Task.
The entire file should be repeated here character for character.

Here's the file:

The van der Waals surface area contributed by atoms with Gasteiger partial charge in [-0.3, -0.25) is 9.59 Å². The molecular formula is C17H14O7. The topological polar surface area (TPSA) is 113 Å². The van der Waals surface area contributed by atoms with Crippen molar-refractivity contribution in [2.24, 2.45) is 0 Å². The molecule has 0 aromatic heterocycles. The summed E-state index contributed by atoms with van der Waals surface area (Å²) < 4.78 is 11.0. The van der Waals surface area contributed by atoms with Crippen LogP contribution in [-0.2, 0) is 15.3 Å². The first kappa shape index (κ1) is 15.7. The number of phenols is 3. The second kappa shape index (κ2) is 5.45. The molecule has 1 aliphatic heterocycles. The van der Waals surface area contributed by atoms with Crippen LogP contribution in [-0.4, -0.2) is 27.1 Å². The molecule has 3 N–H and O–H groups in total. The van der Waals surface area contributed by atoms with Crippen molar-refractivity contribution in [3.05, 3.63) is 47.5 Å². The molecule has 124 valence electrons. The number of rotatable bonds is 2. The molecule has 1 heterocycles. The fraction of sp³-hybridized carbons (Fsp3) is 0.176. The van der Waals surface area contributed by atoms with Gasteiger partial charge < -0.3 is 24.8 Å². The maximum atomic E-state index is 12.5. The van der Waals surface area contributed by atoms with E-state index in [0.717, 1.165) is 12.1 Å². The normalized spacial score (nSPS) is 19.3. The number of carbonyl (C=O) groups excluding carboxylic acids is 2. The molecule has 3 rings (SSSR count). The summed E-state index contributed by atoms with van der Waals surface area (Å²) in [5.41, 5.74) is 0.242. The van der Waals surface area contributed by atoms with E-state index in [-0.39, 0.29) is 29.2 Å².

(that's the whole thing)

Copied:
The van der Waals surface area contributed by atoms with Gasteiger partial charge in [-0.3, -0.25) is 9.59 Å². The molecular formula is C17H14O7. The topological polar surface area (TPSA) is 113 Å². The van der Waals surface area contributed by atoms with Crippen molar-refractivity contribution in [2.24, 2.45) is 0 Å². The molecule has 0 aromatic heterocycles. The summed E-state index contributed by atoms with van der Waals surface area (Å²) < 4.78 is 11.0. The van der Waals surface area contributed by atoms with Crippen LogP contribution in [-0.2, 0) is 15.3 Å². The first kappa shape index (κ1) is 15.7. The number of phenols is 3. The second kappa shape index (κ2) is 5.45. The molecule has 1 aliphatic heterocycles. The van der Waals surface area contributed by atoms with Crippen LogP contribution in [-0.4, -0.2) is 27.1 Å². The molecule has 3 N–H and O–H groups in total. The van der Waals surface area contributed by atoms with Crippen molar-refractivity contribution in [3.05, 3.63) is 47.5 Å². The molecule has 124 valence electrons. The number of rotatable bonds is 2. The molecule has 1 heterocycles. The fraction of sp³-hybridized carbons (Fsp3) is 0.176. The van der Waals surface area contributed by atoms with Gasteiger partial charge < -0.3 is 24.8 Å². The maximum atomic E-state index is 12.5. The van der Waals surface area contributed by atoms with E-state index in [0.717, 1.165) is 12.1 Å². The normalized spacial score (nSPS) is 19.3. The number of carbonyl (C=O) groups excluding carboxylic acids is 2. The molecule has 3 rings (SSSR count). The summed E-state index contributed by atoms with van der Waals surface area (Å²) in [5.41, 5.74) is 0.242. The van der Waals surface area contributed by atoms with E-state index in [-0.39, 0.29) is 29.2 Å².